This year is the twentieth anniversary of the formation of the Wi-Fi Alliance and the launch of commercial Wi-Fi. Wi-Fi has become so ubiquitous in our lives that it’s hard to believe that it’s only been twenty years since all broadband connections came with wires.
In 1999 most people were still using dial-up and that’s the year when early adapters started buying DSL. I remember having incredibly long phone cords so that I could use my laptop at different places around the house. When I bought DSL, I became tied to the desk with the DSL modem because I couldn’t find equally long cords to carry DSL all over the house.
I remember the day I bought my first Linksys Wi-Fi router. At that time, I think the only device in my home that would talk to Wi-Fi was my laptop. I was able to use that laptop everywhere around the house, and I remember how liberating it felt to be able to use the laptop on the front porch. I got my first carrier-class Wi-Fi router when I upgraded to fiber on Verizon FiOS. Even then I think the only devices in my house that communicated with the Wi-Fi router were a desktop and some laptops – the world had not yet started to build Wi-Fi into numerous devices. Today my home is crammed full of Wi-Fi-capable devices and it’s hard to imagine going without the wireless technology.
There’s an article in the current Wired by Jeff Abramowitz discussing how Wi-Fi as we know it almost didn’t happen. At the time that 802.11b was introduced there was a competing technology called HomeRF that was being pushed as a home wireless solution. We easily could have ended up with HomeRF used in the home and 802.11b used in the office. That would have meant no easy transition of devices from office to home, which would likely have stymied the ubiquitous Wi-Fi we have today.
The growth of Wi-Fi required free spectrum to thrive, and for that, we can thank microwave ovens. Microwave ovens were first developed in the 1940s and emitted radiation the 2.45 GHz frequency. In the 1960s practically every home bought a microwave oven, and at that time the devices didn’t have great shielding. Since the microwave ovens polluted the spectrum on both sides of the 2.45 GHz band, the FCC decided in 1985 to add frequency bands on both sides of that spectrum, creating the ISM band that was open for anybody to use. With the radio technology available at the time nobody wanted to put any commercial usage too close to leaky microwave ovens. Since then, microwave ovens have better shielding and radios are more accurate in pinpointing narrow channels, and we can now use most of what the FCC had considered in 1985 to be junk spectrum.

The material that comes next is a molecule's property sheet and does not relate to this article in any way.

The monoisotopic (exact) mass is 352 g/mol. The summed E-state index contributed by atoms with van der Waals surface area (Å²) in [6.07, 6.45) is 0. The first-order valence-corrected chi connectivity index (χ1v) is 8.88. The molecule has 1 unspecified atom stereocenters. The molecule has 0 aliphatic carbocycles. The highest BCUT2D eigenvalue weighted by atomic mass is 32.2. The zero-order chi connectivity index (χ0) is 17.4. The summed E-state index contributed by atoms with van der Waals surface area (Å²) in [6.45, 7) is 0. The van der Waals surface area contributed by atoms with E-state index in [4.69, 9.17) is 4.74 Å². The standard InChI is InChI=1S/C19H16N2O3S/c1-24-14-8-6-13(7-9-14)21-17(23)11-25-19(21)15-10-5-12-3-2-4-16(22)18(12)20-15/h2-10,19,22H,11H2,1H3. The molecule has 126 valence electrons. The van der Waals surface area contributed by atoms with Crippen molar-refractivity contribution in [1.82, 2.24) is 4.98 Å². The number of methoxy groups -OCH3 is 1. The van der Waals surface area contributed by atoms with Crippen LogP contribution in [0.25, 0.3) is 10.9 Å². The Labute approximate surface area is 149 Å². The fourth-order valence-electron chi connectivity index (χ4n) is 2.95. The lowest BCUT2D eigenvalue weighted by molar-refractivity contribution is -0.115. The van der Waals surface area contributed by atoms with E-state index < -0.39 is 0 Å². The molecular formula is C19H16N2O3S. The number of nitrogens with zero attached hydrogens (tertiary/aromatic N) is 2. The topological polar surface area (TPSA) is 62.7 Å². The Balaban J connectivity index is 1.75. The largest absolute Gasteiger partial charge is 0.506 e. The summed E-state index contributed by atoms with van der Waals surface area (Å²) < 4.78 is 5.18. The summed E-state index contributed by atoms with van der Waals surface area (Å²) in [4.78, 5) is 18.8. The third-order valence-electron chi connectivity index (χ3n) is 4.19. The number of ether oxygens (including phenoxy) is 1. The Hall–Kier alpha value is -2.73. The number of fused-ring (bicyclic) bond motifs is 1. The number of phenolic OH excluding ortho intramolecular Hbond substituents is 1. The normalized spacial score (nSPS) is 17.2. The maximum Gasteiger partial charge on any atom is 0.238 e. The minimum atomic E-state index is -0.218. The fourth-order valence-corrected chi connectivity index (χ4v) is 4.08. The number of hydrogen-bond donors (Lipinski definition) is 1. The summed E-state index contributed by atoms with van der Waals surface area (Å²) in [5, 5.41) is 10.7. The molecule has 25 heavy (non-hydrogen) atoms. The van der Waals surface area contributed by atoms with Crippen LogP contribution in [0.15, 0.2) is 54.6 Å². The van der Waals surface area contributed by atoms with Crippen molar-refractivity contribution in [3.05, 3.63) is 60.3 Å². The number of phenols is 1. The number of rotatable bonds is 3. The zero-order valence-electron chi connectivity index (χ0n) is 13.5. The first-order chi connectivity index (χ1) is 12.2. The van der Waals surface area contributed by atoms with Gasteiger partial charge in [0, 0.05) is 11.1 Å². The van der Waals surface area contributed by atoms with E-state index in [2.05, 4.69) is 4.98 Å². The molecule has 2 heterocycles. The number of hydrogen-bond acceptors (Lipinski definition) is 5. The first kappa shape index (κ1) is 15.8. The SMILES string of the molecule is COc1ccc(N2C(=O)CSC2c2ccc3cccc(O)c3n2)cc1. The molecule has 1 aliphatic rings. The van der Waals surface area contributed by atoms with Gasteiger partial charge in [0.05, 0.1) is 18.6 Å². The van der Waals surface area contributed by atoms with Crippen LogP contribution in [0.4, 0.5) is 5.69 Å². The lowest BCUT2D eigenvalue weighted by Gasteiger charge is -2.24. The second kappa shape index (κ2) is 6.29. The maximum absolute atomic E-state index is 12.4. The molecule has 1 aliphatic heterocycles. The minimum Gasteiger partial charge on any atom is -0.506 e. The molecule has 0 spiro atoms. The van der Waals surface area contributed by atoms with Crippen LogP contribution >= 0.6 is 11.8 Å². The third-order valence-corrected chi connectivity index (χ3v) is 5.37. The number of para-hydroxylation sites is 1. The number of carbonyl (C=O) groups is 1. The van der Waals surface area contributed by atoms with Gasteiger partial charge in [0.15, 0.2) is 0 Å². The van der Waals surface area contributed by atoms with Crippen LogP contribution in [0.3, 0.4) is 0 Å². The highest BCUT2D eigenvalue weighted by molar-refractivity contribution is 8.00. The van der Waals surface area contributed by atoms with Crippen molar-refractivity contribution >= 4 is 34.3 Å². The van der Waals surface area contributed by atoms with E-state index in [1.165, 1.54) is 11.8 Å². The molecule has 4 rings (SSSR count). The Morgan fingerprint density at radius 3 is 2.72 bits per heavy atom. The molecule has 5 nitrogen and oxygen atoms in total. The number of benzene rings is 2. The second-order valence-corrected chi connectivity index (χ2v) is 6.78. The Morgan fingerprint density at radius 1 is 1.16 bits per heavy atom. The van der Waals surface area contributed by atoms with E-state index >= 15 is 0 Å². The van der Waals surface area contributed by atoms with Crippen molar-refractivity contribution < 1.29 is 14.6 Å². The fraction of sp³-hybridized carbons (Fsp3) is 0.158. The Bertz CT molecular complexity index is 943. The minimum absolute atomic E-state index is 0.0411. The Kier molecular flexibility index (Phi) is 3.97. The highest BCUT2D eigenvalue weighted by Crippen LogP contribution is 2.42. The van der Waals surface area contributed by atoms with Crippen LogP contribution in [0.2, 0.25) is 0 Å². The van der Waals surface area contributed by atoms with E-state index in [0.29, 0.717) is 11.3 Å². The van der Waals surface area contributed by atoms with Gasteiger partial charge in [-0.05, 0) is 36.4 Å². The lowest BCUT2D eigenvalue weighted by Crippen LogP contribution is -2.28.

I am amused every time I hear somebody in the industry say that broadband is going wireless – and by that, they mean 5G cellular. Today the average cellphone customer uses about 6 GB of cellular data per month. What the cellphone companies don’t talk about is that the average cellphone user also consumes three times that much data each month on Wi-Fi connection. The fact is that our cellphones are mostly Wi-Fi devices that can change to cellular data when we’re out of reach of our homes, schools, and offices.
Wi-Fi is about to take another big leap forward as WiFi 6 is being officially released this month. This newest version of Wi-Fi uses less energy, reduces latency, increases performance in crowded wireless environments, and allows for faster speeds. Wi-Fi has gotten a lot more sophisticated with the introduction of techniques like beamforming and the technology is light years ahead of what first came out in 1999. In those early days, a Wi-Fi modem was just good enough to handle the 1 Mbps DSL and cable modems broadband of the day.
Device manufacturers love Wi-Fi. Estimates vary, but there are predictions that there will be something like 10 billion worldwide Wi-Fi connected devices in 2020 and 22 billion by 2025 – which would be nearly three Wi-Fi devices for every person on the planet. Those are unbelievable numbers for a technology that only came into existence twenty years ago. The manufacturers must be thrilled knowing that we’ll all be buying new devices to upgrade to Wi-Fi 6 over the next few years.
If Wi-Fi was a person, I’d bake them a cake or buy them a drink to honor this birthday. I’ll have to settle for thanking all of those who have contributed over the years to turn the Wi-Fi concept into the robust products that have changed all of our lives.